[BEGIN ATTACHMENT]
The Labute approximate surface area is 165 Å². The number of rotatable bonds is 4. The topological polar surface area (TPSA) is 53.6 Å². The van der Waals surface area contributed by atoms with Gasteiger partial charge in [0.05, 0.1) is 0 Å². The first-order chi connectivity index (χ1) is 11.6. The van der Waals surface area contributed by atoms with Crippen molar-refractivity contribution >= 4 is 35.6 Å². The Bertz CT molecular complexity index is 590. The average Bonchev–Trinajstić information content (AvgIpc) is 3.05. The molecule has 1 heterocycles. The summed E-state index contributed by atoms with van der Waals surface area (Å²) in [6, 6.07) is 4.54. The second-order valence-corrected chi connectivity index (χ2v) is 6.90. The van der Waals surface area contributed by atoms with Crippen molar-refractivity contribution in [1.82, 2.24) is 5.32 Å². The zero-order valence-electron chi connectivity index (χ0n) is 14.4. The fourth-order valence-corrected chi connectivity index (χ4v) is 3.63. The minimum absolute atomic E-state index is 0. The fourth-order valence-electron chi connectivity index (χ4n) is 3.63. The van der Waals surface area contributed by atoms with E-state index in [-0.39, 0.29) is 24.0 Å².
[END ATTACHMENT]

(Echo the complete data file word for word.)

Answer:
The Labute approximate surface area is 165 Å². The number of rotatable bonds is 4. The topological polar surface area (TPSA) is 53.6 Å². The van der Waals surface area contributed by atoms with Gasteiger partial charge in [0.05, 0.1) is 0 Å². The first-order chi connectivity index (χ1) is 11.6. The van der Waals surface area contributed by atoms with Crippen molar-refractivity contribution >= 4 is 35.6 Å². The Bertz CT molecular complexity index is 590. The average Bonchev–Trinajstić information content (AvgIpc) is 3.05. The molecule has 1 heterocycles. The summed E-state index contributed by atoms with van der Waals surface area (Å²) in [6, 6.07) is 4.54. The second-order valence-corrected chi connectivity index (χ2v) is 6.90. The van der Waals surface area contributed by atoms with Crippen molar-refractivity contribution in [1.82, 2.24) is 5.32 Å². The zero-order valence-electron chi connectivity index (χ0n) is 14.4. The fourth-order valence-corrected chi connectivity index (χ4v) is 3.63. The minimum absolute atomic E-state index is 0. The fourth-order valence-electron chi connectivity index (χ4n) is 3.63. The van der Waals surface area contributed by atoms with E-state index in [-0.39, 0.29) is 24.0 Å².